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Nuclear Physics

From The Lab: What’s in the matter? New French particle accelerator aims to find out

GANIL director Dr Navin Alahari at the SPIRAL 2 facility.
GANIL director Dr Navin Alahari at the SPIRAL 2 facility. © Dhananjay Khadilkar

A newly commissioned accelerator at the GANIL (Large Heavy Ion Accelerator) facility which is located on the outskirts of the French city of Caen is set to open new vistas in the field of nuclear physics and applied research.

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Called SPIRAL 2, it is expected to enhance our understanding of how matter is formed and also help develop new applications in the field of medicine and materials.

According to Dr Navin Alahari, director of GANIL, the new linear accelerator will be able to accelerate light ions like protons and deuterons and also heavy ions, up to nickel, at intensities up to hundred times higher than the ones currently available in the five cyclotrons installed in this sprawling complex. 

“It will produce intense beams allowing us to do science which cannot be done elsewhere.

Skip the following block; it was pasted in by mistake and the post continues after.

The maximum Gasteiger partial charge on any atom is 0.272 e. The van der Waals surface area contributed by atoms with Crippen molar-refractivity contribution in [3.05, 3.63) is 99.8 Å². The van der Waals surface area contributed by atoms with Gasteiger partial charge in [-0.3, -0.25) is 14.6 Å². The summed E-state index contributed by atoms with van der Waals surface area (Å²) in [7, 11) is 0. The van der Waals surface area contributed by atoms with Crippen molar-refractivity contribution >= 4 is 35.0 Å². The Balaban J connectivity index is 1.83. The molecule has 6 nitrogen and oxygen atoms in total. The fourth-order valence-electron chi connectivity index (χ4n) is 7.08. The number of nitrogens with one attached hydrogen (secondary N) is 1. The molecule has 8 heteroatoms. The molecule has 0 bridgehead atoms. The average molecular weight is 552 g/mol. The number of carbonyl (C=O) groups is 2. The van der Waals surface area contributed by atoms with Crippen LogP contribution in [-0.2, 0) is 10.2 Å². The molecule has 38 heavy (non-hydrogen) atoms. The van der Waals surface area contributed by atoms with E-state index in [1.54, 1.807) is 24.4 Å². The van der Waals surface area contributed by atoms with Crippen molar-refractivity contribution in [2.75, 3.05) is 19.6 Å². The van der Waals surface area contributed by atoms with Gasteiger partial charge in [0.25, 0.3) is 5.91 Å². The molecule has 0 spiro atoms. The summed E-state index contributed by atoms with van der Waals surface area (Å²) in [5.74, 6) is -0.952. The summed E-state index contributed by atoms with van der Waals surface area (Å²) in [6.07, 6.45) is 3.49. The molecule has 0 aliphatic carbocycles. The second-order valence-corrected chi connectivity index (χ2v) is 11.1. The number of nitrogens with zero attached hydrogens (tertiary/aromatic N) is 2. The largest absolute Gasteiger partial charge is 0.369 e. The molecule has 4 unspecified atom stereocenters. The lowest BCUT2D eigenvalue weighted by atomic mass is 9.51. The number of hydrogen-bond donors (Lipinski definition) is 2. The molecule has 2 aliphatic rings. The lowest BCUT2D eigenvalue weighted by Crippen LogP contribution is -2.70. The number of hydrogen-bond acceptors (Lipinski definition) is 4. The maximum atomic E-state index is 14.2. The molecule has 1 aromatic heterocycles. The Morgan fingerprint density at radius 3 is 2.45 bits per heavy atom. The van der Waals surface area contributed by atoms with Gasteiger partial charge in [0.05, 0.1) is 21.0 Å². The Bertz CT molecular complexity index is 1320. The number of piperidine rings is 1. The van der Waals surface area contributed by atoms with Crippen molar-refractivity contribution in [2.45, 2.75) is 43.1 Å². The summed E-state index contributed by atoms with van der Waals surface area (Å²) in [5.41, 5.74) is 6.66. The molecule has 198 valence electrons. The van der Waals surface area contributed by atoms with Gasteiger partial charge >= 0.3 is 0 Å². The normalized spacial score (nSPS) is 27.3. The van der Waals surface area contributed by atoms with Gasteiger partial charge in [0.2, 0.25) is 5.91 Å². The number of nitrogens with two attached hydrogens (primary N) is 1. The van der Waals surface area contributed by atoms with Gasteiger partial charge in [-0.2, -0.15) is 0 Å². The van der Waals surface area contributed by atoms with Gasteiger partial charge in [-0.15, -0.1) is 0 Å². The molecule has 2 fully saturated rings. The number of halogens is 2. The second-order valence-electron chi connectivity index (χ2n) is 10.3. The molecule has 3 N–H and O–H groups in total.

"For example, intense neutron beams will allow us to carry out experiments to understand fission and also to understand material science,” he said.

He also said that by using heavy ions, scientists will be able to produce new isotopes and heavy nuclei. “These exotic nuclei will help us to look for new signals that will give us a better understanding of the nuclear interactions and to look for new effects, like halo nuclei, which don’t exist on earth.”

Understanding nuclear interactions is important as how atomic nuclei are formed determines how matter gets organised.

 

Situated 30 feet underground, SPIRAL 2 is made of 26 accelerating vacuum cavities, enclosed in 19 liquid helium cryo modules that maintain a temperature of 4 Kelvin or minus 269 degree celsius.

Besides its obvious use in fundamental research, this impressive machine will also be used for developing new reactions to optimise the production of radioisotope tracers for medical imaging.

GANIL’s other accelerators are also used for important applications including effects on electronics for space missions. “We do irradiation of electronic circuits which are used by European Space Agency. The idea is to study the radiation damage on the circuits to mimic the radiation in space and correct it so that it lasts longer in space,” he said. 

GANIL, which began operating in 1983 and is jointly run by the France's Centre for scientific research (CNRS) and Alternative Energies and Atomic Energy Commission (CEA), is one of the world’s five major facilities where heavy and exotic nuclei are synthesised and studied.

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